Mabuza cancels Davos trip to tackle Eskom crisis
Barely two days after his appointment, Eskom’s new chairman, Jabu Mabuza, has taken a firm hold of the reins and begun tackling the crisis that threatens to sink the utility.
He met the entire Eskom executive team on Monday, shortly after his flight from Europe landed and is hoping to organise the first meeting of the new Eskom board before the end of the week.
Just hours later on Monday night, the utility said: "Eskom has today received through Mr Anoj Singh’s attorneys a formal letter of resignation by Mr Singh from his position as chief financial officer, in line with the terms of his employment contract."
The Eskom board, through its chairman, "has accepted the resignation", which "is with immediate effect".
Mabuza cancelled his trip to the World Economic Forum at Davos, which he was due to attend along with cabinet ministers and other business leaders, so that he and the board could get down to business.
Wiping out corruption at Eskom will be high on the board’s agenda and will again be highlighted at this week’s parliamentary inquiry into state capture.
Singh and head of generation Matshela Koko were to be grilled by MPs this week.
The positions of Singh and Koko became precarious after the instruction by ANC president Cyril Ramaphosa that the Eskom board root out corruption at the utility.
Ramaphosa also instructed the board to appoint a full-time CEO and a chief financial officer within the next three months.
Last week’s appointment of Mabuza as Eskom chairman, Phakamani Hadebe as acting CEO and a team of well-regarded board members with expertise has raised hopes that the power utility can be pulled out of the doldrums.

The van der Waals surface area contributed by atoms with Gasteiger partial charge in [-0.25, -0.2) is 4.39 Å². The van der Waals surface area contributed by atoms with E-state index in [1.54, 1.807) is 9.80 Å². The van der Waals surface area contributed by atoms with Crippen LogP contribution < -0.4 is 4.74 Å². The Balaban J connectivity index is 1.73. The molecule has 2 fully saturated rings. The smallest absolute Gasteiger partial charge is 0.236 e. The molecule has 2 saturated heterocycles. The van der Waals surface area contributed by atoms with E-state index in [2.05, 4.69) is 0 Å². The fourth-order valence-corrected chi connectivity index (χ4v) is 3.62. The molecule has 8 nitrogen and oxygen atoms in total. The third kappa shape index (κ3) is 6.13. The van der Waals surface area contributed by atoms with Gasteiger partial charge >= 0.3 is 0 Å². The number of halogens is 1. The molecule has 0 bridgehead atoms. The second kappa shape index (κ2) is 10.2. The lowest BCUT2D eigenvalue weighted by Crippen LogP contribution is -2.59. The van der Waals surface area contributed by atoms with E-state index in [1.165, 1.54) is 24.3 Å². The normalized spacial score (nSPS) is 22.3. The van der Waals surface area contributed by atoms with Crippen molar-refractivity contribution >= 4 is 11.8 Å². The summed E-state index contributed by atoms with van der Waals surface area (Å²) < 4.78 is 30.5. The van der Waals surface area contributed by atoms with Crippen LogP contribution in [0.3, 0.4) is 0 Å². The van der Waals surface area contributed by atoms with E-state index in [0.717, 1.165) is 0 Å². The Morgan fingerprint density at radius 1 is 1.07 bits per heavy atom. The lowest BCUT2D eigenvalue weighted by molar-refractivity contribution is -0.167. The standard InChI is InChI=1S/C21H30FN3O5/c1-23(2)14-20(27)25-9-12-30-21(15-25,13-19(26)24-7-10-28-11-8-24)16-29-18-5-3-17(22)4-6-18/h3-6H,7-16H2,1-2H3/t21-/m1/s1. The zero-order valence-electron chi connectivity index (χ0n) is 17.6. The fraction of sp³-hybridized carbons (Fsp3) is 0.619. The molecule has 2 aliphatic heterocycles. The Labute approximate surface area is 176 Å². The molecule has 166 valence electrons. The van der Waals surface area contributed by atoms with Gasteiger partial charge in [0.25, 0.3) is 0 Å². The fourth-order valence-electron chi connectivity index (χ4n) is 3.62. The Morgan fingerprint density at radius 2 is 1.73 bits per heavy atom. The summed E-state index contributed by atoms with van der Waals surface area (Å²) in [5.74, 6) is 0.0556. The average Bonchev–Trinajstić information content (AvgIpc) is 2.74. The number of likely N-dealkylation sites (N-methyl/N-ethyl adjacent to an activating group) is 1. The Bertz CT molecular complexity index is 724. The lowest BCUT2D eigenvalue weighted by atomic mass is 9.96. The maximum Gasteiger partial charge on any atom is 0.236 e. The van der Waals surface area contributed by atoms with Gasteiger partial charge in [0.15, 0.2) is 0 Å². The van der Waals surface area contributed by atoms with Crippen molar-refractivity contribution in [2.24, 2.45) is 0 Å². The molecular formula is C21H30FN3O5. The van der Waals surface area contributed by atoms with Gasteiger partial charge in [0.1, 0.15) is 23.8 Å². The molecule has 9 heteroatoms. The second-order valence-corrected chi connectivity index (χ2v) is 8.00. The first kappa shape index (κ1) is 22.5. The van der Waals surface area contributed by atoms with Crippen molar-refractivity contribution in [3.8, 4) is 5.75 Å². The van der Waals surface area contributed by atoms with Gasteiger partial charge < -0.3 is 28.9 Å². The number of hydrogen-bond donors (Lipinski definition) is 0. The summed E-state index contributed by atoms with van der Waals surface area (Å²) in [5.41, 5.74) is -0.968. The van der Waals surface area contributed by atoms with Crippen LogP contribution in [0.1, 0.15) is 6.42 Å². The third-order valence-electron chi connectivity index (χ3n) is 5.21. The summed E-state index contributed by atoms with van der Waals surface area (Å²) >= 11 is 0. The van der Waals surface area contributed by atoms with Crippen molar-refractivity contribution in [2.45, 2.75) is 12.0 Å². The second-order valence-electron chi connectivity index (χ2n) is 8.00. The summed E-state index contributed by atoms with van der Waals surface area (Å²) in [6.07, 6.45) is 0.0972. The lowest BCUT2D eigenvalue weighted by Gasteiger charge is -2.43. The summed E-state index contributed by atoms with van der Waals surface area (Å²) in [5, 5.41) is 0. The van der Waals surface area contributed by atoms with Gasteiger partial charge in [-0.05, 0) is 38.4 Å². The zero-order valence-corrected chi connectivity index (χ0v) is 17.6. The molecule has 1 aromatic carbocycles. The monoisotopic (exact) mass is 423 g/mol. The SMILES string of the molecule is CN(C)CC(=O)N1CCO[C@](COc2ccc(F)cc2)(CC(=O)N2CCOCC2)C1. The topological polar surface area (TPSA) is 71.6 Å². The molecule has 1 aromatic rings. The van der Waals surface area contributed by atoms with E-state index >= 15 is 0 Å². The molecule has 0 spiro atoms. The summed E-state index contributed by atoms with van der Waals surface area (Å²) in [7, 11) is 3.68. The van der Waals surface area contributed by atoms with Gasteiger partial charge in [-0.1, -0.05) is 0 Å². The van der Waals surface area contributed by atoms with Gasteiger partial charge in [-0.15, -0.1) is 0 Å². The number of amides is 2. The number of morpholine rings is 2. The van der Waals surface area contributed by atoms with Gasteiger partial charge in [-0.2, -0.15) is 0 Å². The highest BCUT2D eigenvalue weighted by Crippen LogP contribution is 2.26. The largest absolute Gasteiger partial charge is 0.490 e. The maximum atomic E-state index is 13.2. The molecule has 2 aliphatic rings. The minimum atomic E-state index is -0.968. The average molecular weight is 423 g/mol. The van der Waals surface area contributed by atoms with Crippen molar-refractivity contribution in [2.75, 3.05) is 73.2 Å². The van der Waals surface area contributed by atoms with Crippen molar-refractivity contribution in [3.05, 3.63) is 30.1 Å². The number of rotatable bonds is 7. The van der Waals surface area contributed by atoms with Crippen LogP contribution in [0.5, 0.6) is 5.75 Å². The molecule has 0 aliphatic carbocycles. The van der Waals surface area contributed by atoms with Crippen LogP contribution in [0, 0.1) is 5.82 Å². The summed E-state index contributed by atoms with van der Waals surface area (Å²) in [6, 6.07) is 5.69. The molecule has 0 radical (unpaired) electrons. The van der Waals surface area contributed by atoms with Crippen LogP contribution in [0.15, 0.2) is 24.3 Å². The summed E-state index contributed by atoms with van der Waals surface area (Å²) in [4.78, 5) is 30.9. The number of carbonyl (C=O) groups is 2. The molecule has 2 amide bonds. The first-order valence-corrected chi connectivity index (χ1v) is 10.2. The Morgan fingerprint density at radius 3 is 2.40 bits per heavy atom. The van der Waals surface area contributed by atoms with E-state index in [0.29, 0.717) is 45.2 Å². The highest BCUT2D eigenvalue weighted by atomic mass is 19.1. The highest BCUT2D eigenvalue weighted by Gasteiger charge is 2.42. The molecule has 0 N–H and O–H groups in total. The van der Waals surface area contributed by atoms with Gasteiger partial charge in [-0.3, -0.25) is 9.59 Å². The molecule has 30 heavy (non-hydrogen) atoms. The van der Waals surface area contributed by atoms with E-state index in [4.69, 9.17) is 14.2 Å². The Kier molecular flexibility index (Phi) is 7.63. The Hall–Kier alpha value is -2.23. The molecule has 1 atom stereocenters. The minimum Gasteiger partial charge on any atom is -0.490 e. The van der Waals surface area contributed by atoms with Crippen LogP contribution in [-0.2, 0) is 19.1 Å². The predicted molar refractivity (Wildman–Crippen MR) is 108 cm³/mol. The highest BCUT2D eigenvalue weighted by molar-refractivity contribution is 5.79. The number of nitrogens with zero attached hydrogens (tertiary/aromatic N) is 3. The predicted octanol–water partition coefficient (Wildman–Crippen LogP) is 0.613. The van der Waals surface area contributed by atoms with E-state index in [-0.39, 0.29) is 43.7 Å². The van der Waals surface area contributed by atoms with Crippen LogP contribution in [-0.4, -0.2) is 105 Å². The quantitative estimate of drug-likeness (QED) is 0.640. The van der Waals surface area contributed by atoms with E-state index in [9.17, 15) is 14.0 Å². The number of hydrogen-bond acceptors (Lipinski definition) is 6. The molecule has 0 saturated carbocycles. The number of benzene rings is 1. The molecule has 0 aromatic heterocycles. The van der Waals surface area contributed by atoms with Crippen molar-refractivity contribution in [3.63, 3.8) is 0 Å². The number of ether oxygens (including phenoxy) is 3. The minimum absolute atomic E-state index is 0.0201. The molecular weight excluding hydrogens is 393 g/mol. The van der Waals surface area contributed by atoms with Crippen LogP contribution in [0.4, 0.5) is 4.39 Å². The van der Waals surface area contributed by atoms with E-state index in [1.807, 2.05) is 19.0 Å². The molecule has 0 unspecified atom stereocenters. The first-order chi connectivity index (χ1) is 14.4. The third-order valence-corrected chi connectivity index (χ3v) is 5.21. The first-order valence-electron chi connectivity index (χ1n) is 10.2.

There are several pressing items that the board will have to deal with, such as the finalisation of the interim financial statements, the lack of liquidity, failures of corporate governance and corruption allegations.
It is a race against time for Eskom as it endeavours to avoid the suspension of its bonds by the JSE and a pending letter of default by the World Bank.
It also has to raise R20bn over the next two months to meet the going-concern criteria of its auditors, a requirement for it to publish its interim financial statements, which are three months overdue. The financial statements are needed by the end of January to avoid the suspension of its bonds by the JSE, which would be disastrous as it would make raising debt on the international capital market impossible.
An internal Eskom document drafted in the disciplinary procedure against Singh and leaked in September 2017, listed 10 charges of financial misconduct and breaches of fiduciary duties.
These relate to Eskom’s invalid contract with global consulting firm McKinsey; lying to Public Enterprises Minister Lynne Brown that Eskom had no contracts with Gupta-associated Trillian Capital Partners and had made no payments to it; failing to declare that the Guptas paid for his travels to Dubai; and contravening provisions of the Public Finance Management Act.
He is also alleged to have made misrepresentations to the board-tender committee to secure the payment of R1.6bn to McKinsey and Trillian.
Singh was also charged for his role in Eskom’s questionable prepayment guarantee of R1.6bn for Gupta-owned Tegeta Exploration and Resources, which enabled it to buy the Optimum Coal Mine from Glencore, as well as the prepayment of about R600m to Tegeta for coal supplies.